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Synthesised audio gaming applications?

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Hi all, I am currently doing a PhD on physically informed audio synthesis for virtual environments. This means creating a virtual environment in which all the sounds effects that are heard are synthesised from information on the objects involved in creating the sound e.g. dimensions, weight, material, and how the objects collided, e.g. velocity, impact location. Two reasons I have for undertaking this work are: i) To create a more immersive environment because sound effects should be more realistic and the same sound would not be heard more than once as is the case when sound samples are used. ii) To speed up the process of prototyping and creating games as a sound designer will not have create a sound sample for every case sound is required. I am interested in finding ideas from gamers and game designers/creators for how physically informed audio synthesis could enhance a game by making things possible that aren't possible with sampled sounds. Can anyone think of scenarios where subtle differences in sounds contain information needed to progress/succeed? I would aim to create these scenarios as a means to demonstrate my research work. All suggestions are welcomed, Many Thanks, Eoin

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Just as a comment, some game physics engines already manage objects as dimensions, weight, material.

Of the top of my head, I can imagine a game where you have to slightly modify the density of an object to solve something (gravitational puzzles?) and the easiest way of showing this density change could be by sound.

Something like "*ding*, *ding*, *dinng*, *dinng*, *binnng*, *binnnggg*. That's it. Throw the steel ball".

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One thing I've been thinking of for my own projects is pretty simple - finding secret passages and the like. I'm envisioning a spider drone that walks along the floor, walls, and ceiling, with the player being able to hear its footsteps and the footsteps changing when the drone hits a hollow area. That's totally doable with repetitive tones though, and doesn't need what you're talking about.

You might be able to create some kind of "blind" game which combines very basic sight information with detailed echolocation. I'm thinking of something like just getting a colored ball of light on the screen at the point of echoing. Dunno how you'd work differing materials into that, though.

One concern I would have for your system is that I think it would still generate repetitive sounds. Consider a person walking on a flat chunk of ground. In the real world, that person's stride is irregular and the surface has minor variations; in a game, the stride is likely to be very regular, as is the surface. Thus in the former case the sound generated by each footfall is slightly different; in the latter, each footfall sounds the same. Of course, you could apply minor random factors to the player's stride and the surface properties, but that seems like just a more expensive way of modifying the footfall sound directly.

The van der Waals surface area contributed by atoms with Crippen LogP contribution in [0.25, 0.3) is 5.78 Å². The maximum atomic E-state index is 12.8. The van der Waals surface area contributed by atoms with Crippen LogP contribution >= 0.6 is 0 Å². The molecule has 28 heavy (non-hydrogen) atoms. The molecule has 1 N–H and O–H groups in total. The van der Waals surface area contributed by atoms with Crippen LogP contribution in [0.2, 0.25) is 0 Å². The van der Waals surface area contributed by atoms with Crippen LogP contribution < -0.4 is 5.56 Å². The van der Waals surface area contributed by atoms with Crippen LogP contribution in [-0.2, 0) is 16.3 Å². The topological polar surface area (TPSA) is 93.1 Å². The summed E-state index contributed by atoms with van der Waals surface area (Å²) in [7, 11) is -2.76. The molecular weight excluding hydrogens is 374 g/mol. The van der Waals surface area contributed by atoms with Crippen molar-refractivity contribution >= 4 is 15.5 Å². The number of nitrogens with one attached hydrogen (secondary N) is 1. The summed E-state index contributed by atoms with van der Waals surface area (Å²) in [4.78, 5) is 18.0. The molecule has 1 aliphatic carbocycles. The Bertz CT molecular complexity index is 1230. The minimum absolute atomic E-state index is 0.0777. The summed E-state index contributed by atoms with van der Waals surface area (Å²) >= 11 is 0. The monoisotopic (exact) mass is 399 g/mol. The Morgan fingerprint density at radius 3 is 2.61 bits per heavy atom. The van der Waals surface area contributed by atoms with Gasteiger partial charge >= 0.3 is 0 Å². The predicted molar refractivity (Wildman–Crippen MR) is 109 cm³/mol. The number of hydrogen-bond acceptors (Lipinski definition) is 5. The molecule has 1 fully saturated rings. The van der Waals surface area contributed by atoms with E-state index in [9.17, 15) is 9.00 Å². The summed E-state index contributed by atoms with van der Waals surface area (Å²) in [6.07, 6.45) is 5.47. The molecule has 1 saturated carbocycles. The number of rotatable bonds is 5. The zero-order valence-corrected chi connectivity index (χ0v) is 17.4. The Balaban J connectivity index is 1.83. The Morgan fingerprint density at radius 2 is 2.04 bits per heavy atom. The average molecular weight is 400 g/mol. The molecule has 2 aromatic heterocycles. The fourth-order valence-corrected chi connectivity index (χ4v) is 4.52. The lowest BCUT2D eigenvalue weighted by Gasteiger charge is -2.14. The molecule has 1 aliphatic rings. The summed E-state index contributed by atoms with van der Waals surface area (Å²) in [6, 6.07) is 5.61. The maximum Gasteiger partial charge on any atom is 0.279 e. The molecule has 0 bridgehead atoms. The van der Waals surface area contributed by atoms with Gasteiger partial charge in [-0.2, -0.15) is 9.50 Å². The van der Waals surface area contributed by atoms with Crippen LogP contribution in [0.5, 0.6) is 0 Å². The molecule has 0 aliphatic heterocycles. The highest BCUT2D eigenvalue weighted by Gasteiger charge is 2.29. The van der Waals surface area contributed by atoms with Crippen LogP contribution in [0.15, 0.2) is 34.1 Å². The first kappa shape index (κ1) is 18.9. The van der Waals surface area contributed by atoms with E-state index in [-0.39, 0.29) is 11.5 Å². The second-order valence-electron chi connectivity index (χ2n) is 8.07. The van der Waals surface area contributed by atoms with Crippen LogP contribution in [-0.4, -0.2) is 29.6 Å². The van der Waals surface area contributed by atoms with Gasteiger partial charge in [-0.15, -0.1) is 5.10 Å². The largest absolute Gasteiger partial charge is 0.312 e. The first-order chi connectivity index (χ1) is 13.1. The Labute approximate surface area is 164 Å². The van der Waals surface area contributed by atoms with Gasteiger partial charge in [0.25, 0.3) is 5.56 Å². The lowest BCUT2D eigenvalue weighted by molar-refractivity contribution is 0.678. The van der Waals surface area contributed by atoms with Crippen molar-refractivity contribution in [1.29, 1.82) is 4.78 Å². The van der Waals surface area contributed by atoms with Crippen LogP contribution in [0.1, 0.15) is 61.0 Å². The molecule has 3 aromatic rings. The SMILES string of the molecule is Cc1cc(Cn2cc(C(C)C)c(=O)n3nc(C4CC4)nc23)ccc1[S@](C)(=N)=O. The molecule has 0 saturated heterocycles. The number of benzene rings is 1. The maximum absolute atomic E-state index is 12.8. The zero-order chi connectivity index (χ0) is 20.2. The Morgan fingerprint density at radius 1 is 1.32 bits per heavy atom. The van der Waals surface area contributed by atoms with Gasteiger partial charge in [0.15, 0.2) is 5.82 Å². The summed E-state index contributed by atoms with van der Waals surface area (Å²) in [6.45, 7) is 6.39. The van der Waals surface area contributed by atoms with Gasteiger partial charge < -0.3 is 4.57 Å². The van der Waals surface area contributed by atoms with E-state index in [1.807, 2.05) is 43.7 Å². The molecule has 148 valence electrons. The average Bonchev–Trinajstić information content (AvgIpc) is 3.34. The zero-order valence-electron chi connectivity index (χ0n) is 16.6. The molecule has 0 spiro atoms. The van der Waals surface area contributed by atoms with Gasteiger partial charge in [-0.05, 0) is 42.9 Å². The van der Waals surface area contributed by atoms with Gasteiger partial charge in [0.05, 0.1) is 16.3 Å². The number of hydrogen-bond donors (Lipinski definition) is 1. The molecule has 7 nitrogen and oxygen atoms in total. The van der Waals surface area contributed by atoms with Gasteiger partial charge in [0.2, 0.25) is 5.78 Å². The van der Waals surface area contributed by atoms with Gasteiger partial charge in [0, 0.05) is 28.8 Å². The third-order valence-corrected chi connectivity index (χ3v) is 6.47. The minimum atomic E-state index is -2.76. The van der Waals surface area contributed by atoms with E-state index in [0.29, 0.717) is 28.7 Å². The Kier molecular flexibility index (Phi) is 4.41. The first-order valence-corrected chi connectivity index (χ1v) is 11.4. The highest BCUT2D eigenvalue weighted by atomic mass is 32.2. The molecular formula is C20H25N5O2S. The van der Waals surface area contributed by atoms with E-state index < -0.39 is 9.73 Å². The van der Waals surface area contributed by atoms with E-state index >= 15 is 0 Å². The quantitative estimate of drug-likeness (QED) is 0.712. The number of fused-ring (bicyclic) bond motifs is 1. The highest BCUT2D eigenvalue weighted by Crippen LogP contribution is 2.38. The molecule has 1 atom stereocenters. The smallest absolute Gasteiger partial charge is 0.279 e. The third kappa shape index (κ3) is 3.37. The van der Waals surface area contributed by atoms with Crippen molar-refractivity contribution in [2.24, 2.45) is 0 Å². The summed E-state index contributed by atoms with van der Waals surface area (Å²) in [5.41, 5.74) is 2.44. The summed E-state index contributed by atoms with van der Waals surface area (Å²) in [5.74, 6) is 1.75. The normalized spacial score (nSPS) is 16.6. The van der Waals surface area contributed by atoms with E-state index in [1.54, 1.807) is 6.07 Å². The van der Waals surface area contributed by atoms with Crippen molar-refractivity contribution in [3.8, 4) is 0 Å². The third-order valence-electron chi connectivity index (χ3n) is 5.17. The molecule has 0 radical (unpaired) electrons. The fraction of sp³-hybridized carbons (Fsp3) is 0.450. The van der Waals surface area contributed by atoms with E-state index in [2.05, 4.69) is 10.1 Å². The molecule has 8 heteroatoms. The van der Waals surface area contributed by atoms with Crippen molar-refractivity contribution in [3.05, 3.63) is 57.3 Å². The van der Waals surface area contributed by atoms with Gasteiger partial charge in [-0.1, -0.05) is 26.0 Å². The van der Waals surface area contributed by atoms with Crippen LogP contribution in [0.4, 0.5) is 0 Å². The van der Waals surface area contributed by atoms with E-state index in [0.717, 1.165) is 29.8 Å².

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Personally I'm having trouble picturing many applications for synthesised sounds. Typically every other area of audio has moved from synthesised to sampled sounds wherever practical, and provided variations on this via post-processing.

As Derakon, perhaps the best example is footsteps, of varying foot types on different surfaces, at different speeds, though Thief manages to provide gameplay related to this using samples. Procedurally generating them might work equally well though.

Maybe I'm just not being imaginative enough, but most things in game audio to date can be easily approximated with a sample and a bit of DSP.

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Regarding footsteps, synthesizing sounds would be less demanding on memory. I will be creating a model that takes some parameters, e.g. physical parameters like object size, material etc... or audio information like frequencies and corresponding damping parameters. This information will just be numbers and therefore use very little memory. To create a sound the model will need an impulse which will be similar to a sound sample but a lot shorter, again saving memory. This impulse can be modified randomly before being given to the model and if the models physical/audio parameters are modified too there will be an almost infinite set of sounds that can be produced from a small input set. Furthermore the input parameters can reflect the conditions of the environment adding to realism. The technique will require more processing than playing a sample and I think the amount would be comparable to applying DSP to a sample.

With regard to creating a scenario where samples cannot be used, consider a game where unique objects can be created as part of the game play. I should be able to create sound effects for that object but it will have been impossible to record sound samples for an object that didn't exist when the game was created. Maybe someone can use this idea to come up with a situation requiring synthesized sounds.

Thanks for the suggestions and please keep them coming!

Eoin

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